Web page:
A new and improved anti-McMansion ordinance passed last month by the City Council will make major improvements in neighborhoods near and far — throughout Los Angeles, according to advocates for the measure.
“Great news!” is how the Los Angeles Conservancy called the “final push to curb mansionization and tear downs.”
“It was such a grass roots movement,” said Bob Eisele, vice president of the La Brea-Hancock Homeowners Assoc., which, while a relatively small neighborhood group, had a large impact on the ordinance’s passage.
Early on, a door-to-door petition received a 66 percent approval to move forward. “That is a huge amount,” said Eisele, who was encouraged to plow ahead, leading to last month’s victory.
The improvements to the Baseline Mansionization Ordinance (BMO) include a “tighter ratio of house size to lot size, bigger setbacks, and elimination of most bonuses and exemptions,” according to Shelley Wagers of nomoremcmansionsinlosangeles.com.
“Big boxes that loom over their neighbors will be replaced by comfortable, spacious homes that fit the scale and character of their neighborhoods,” Wager said.
The City Council unanimously approved the revised BMO March 1, and it went into effect March 17.
Originally passed in 2008 in response to a proliferation of out-of-scale buildings in residential neighborhoods throughout the city, loopholes in the original ordinance allowed developers to continue to build homes too large for their lots, critics complained, and city officials directed the Dept. of City Planning to amend the ordinance.
Some provisions in the original ordinance — such as design bonuses — actually encouraged the kind of out-of-scale homes that the ordinance was designed to prevent, according to the Los Angeles Conservancy website.
Until last month, a developer or homeowner could build more than 4,300 square feet on a 6,000 square-foot lot.
Not any more.
“The limit (for the same 6,000 square-foot lot) will be a little over 3,000 square feet, depending on garage configuration,” Wagers said.
A 200 square-foot exemption is available for garages built in the front of a lot and a 400 square-foot exemption remains for garages in the rear.
The residential Floor Area Ratio (FAR) for single-family properties is restricted to 45 percent, which is down from 50 percent for properties less than 7,500 square feet. Properties 7,500 square feet or larger were previously restricted to 45 percent, and the new regulations do not change that.
In addition, several neighborhoods received tailor-made zoning, called R-1 Variation Zones, created as part of the City Planning Dept.’s Neighborhood Conservation Initiative and consolidated into the BMO.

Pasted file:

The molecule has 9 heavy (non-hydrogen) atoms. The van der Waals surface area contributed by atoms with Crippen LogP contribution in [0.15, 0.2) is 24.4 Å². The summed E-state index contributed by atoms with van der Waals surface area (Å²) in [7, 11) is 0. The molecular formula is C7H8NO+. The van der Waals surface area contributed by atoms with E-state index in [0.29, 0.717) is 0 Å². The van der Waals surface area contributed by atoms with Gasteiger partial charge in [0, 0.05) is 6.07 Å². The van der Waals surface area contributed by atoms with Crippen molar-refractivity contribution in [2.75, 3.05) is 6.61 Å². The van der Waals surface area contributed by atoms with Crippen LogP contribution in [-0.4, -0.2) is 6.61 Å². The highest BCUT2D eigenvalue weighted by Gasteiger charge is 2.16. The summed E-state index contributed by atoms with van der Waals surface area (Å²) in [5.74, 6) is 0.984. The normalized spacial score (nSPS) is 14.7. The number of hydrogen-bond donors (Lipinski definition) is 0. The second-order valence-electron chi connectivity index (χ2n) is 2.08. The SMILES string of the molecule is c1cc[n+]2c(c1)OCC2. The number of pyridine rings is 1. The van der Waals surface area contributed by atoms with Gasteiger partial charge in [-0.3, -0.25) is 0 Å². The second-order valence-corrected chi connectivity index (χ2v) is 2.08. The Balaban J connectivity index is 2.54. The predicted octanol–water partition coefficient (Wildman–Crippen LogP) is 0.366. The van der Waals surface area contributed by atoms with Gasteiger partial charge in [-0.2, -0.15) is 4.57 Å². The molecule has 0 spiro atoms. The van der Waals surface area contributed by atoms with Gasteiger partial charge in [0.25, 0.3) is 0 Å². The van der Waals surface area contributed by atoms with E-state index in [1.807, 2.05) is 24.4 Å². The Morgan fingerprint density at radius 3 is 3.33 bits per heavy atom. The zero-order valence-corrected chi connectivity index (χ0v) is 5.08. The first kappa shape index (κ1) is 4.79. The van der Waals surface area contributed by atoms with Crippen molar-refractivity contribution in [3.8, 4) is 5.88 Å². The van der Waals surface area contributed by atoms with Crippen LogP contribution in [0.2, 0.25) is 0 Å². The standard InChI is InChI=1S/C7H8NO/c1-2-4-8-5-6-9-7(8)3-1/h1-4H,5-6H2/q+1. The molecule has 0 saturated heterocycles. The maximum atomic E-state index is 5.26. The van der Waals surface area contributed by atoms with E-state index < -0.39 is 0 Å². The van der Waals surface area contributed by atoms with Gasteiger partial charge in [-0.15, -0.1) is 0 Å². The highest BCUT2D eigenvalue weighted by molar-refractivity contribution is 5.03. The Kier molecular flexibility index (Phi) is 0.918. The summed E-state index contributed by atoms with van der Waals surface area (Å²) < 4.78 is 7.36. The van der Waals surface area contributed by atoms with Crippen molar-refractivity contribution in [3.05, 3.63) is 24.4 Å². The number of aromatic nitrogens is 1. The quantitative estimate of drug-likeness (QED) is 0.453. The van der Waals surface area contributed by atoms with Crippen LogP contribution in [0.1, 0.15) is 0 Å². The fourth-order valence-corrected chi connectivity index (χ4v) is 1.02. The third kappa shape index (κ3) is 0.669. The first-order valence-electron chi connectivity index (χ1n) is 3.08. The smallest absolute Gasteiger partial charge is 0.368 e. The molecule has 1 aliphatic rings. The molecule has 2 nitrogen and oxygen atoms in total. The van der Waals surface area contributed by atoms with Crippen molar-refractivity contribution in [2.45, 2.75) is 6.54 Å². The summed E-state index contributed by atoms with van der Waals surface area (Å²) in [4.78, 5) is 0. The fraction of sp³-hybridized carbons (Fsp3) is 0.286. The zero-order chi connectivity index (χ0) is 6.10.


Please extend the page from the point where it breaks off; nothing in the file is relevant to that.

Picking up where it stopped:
Both Larchmont and LaBrea–Hancock R-1 Variation Zones will include an RG Rear Detached Garage Supplemental Use District, meaning: “All new construction must have a rear garage,” said Barbara Savage, president of the La Brea–Hancock Homeowners Assoc.
“Our new R1R3-RG zone requires rear-massing if you build a second story (it can only be in the back of the house, not the front), allows only detached rear garages, and establishes a FAR of .43 for most of our lots,” said Eisele.
(R1R3 requires the rear-massing and is one of four variations of R1R, according to the ordinance.)
“Architectural style is not dictated by the new zone,” said Eisele, who lives in a 1924 Spanish Colonial Revival style home with a Batchelder tile fireplace — typical of those in the La Brea-Hancock area’s 12-blocks, a short walk to Wilshire Blvd., between La Brea and Highland avenues.
While the area is relatively small, “we had more attendees at hearings than most other neighborhoods,” Eisele said of the trips to City Hall, plus letters written to council members.
Their dogged determination made an impact as did standing unanimous, said Diana Eisele. “It’s the staying power… I think our neighborhood started a citywide movement.”
The anti-mansionization movement actually began in Beverly Grove and led to the original ordinance passage in 2008. After their success, “other neighborhoods said we want that, too,” added Bob.
Bob and Diana credited La Brea-Hancock president Barbara Savage and secretary Cathy Roberts.
Half a loaf
While community activists worked hard for a prohibition of front-facing attached garages, the City Council did not support the request, “and we had to settle for half a loaf,” said Wagers, of Beverly Grove.
“The amended ordinances are not perfect, but they go a long way to honor the scale and character of L.A.’s residential neighborhoods and put a stop to McMansions that price so many families out of the market. And they provide a sound foundation for variation zones that offer additional options and set the tone for much-needed reform to follow.”
She credited City Councilman Paul Koretz, who spearheaded the drive, putting mansionization reform “on the table and rode herd on it for almost three years. These amendments are a major accomplishment, and he deserves a ton of credit.”